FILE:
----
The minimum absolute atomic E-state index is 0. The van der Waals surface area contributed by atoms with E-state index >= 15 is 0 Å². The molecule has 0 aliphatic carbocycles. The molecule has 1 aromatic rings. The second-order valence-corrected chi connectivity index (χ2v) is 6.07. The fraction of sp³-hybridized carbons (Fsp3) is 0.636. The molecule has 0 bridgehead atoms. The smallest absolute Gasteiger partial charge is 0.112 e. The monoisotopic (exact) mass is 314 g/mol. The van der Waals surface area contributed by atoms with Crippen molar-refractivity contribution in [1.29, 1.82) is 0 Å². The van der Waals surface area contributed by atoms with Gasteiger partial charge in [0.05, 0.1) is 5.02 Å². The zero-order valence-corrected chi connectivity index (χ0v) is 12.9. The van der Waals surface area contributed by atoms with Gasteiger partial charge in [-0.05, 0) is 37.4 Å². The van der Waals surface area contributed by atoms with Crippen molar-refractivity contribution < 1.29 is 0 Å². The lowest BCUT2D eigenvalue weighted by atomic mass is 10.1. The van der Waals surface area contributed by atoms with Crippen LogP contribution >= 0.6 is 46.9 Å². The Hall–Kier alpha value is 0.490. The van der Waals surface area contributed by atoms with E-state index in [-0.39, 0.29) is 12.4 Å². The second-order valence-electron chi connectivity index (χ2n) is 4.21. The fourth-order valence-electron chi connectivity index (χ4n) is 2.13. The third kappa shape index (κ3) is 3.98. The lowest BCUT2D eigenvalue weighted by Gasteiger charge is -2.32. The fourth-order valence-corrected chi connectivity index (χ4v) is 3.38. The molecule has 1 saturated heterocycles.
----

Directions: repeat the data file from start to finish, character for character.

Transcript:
The minimum absolute atomic E-state index is 0. The van der Waals surface area contributed by atoms with E-state index >= 15 is 0 Å². The molecule has 0 aliphatic carbocycles. The molecule has 1 aromatic rings. The second-order valence-corrected chi connectivity index (χ2v) is 6.07. The fraction of sp³-hybridized carbons (Fsp3) is 0.636. The molecule has 0 bridgehead atoms. The smallest absolute Gasteiger partial charge is 0.112 e. The monoisotopic (exact) mass is 314 g/mol. The van der Waals surface area contributed by atoms with Crippen molar-refractivity contribution in [1.29, 1.82) is 0 Å². The van der Waals surface area contributed by atoms with Gasteiger partial charge in [0.05, 0.1) is 5.02 Å². The zero-order valence-corrected chi connectivity index (χ0v) is 12.9. The van der Waals surface area contributed by atoms with Gasteiger partial charge in [-0.05, 0) is 37.4 Å². The van der Waals surface area contributed by atoms with Crippen molar-refractivity contribution < 1.29 is 0 Å². The lowest BCUT2D eigenvalue weighted by atomic mass is 10.1. The van der Waals surface area contributed by atoms with Crippen LogP contribution >= 0.6 is 46.9 Å². The Hall–Kier alpha value is 0.490. The van der Waals surface area contributed by atoms with E-state index in [-0.39, 0.29) is 12.4 Å². The second-order valence-electron chi connectivity index (χ2n) is 4.21. The fourth-order valence-electron chi connectivity index (χ4n) is 2.13. The third kappa shape index (κ3) is 3.98. The lowest BCUT2D eigenvalue weighted by Gasteiger charge is -2.32. The fourth-order valence-corrected chi connectivity index (χ4v) is 3.38. The molecule has 1 saturated heterocycles.